Tüm makalelerime www.drgolbasi.com web sitemden ulaşabilirsiniz.
Endovenous laser with miniphlebectomy for treatment of varicose veins and effect of different levels of laser energy on recanalization. A single center experience
Lasers in Medical Science
Lasers Med Sci
Received: 24 February 2014 / Accepted: 25 June 2014 # Springer-Verlag London 2014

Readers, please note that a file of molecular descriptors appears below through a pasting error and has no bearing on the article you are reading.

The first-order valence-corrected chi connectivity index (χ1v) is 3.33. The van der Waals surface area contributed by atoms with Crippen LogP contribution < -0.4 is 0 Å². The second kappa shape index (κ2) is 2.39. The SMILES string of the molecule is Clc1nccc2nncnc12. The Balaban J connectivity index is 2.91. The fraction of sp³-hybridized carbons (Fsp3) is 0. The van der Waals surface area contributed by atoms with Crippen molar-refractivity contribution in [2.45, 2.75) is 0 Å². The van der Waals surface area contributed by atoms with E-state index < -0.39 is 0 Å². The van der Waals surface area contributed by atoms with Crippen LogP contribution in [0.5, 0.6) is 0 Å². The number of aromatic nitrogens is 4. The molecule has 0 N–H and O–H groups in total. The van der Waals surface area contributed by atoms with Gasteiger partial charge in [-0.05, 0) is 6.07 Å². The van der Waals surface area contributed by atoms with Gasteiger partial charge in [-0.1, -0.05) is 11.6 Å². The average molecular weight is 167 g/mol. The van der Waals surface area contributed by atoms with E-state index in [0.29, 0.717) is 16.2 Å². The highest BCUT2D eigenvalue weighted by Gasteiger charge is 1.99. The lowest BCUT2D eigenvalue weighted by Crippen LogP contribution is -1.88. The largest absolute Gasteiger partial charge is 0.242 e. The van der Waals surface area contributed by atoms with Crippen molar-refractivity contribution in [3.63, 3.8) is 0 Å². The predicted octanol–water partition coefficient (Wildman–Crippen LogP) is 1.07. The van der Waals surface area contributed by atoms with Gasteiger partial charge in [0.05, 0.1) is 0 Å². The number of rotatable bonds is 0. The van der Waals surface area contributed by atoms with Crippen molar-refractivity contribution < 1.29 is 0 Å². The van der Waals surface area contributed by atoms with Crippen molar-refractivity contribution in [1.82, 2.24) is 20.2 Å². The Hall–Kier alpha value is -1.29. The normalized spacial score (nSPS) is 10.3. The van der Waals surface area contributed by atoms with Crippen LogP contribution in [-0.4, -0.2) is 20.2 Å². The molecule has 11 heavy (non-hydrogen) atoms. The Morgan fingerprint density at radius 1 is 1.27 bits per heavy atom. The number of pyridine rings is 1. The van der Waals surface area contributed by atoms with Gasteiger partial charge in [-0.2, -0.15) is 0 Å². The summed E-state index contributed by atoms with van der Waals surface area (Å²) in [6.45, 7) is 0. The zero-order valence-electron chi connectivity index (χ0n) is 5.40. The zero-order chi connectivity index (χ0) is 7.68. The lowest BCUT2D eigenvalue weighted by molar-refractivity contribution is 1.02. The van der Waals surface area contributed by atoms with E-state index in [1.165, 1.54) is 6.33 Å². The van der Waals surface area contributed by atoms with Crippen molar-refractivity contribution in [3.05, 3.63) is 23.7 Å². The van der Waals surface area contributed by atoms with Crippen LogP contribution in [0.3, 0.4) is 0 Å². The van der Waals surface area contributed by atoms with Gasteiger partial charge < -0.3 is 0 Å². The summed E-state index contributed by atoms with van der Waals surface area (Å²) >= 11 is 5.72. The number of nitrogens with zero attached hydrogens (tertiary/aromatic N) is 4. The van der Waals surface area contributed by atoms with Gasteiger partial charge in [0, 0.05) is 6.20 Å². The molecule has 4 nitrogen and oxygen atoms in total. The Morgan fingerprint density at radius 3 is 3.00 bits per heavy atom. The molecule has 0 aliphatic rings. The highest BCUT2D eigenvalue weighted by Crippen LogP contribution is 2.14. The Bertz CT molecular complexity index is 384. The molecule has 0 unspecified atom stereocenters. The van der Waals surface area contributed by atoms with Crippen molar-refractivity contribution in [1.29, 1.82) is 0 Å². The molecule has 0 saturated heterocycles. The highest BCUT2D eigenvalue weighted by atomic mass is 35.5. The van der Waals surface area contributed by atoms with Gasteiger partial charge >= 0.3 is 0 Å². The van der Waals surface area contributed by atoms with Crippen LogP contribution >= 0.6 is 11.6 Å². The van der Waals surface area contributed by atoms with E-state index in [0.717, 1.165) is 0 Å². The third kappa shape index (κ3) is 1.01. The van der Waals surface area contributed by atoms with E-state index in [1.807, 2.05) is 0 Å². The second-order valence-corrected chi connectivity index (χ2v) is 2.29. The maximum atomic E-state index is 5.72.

Varicose veins, associated with great saphenous vein (GSV) incompetence, are traditionally treated with convention- al surgery. In recent years, minimally invasive alternatives to surgical treatment such as the endovenous laser ablation (EVLA) and radiofrequency (RF) ablation have been devel- oped with promising results. Residual varicose veins following EVLA, regress untouched, or phlebectomy or foam sclerother- apy can be concomitantly performed. The aim of the present study was to investigate the safety and efficacy of EVLA with different levels of laser energy in patients with varicose veins secondary to saphenous vein reflux. From February 2006 to August 2011, 740 EVLA, usually with concomitant miniphlebectomies, were performed in 552 patients. A total of 665 GSV, 53 small saphenous veins (SSV), and 22 both GSV and SSV were treated with EVLA under duplex USG. At 84 patients, bilateral intervention is made. In addition, miniphlebectomy was performed in 540 patients. A duplex ultrasound (US) is performed to patients preoccupying chronic venous insufficiency (with visible varicose veins, ankle edema, skin changes, or ulcer). Saphenous vein incompetence was diagnosed with saphenofemoral, saphenopopliteal, or truncal vein reflux in response to manual compression and release with patient standing. The procedures were performed under local anesthesia with light sedation or spinal anesthesia. Endovenous 980-nm diode laser source was used at a continuous mode. The mean energy applied per length of GSV during the treatment was 77.5 ± 17.0 J (range 60–100 J/cm). An US evaluation was performed at first week of the procedure. Follow-up evaluation and duplex US scanning were performed at 1 and 6 months, and at 1 and 2 years to assess treatment efficacy and adverse reactions. Average follow-up period was 32±4 months (3– 55 months). There were one patient with infection and two patients with thrombus extension into the femoral vein after EVLA. Overall occlusion rate was 95 %. No post-procedural deep venous thrombosis or pulmonary embolism occurred. Laser energy, less than 80 J/cm, was significantly associated with increased recanalization of saphenous vein, among the other energy levels. EVLA seems a good alternative to surgery by the application of energy of not less than 80 J/cm. It is both safe and effective. It is a well-tolerated procedure with rare and relatively minor complications.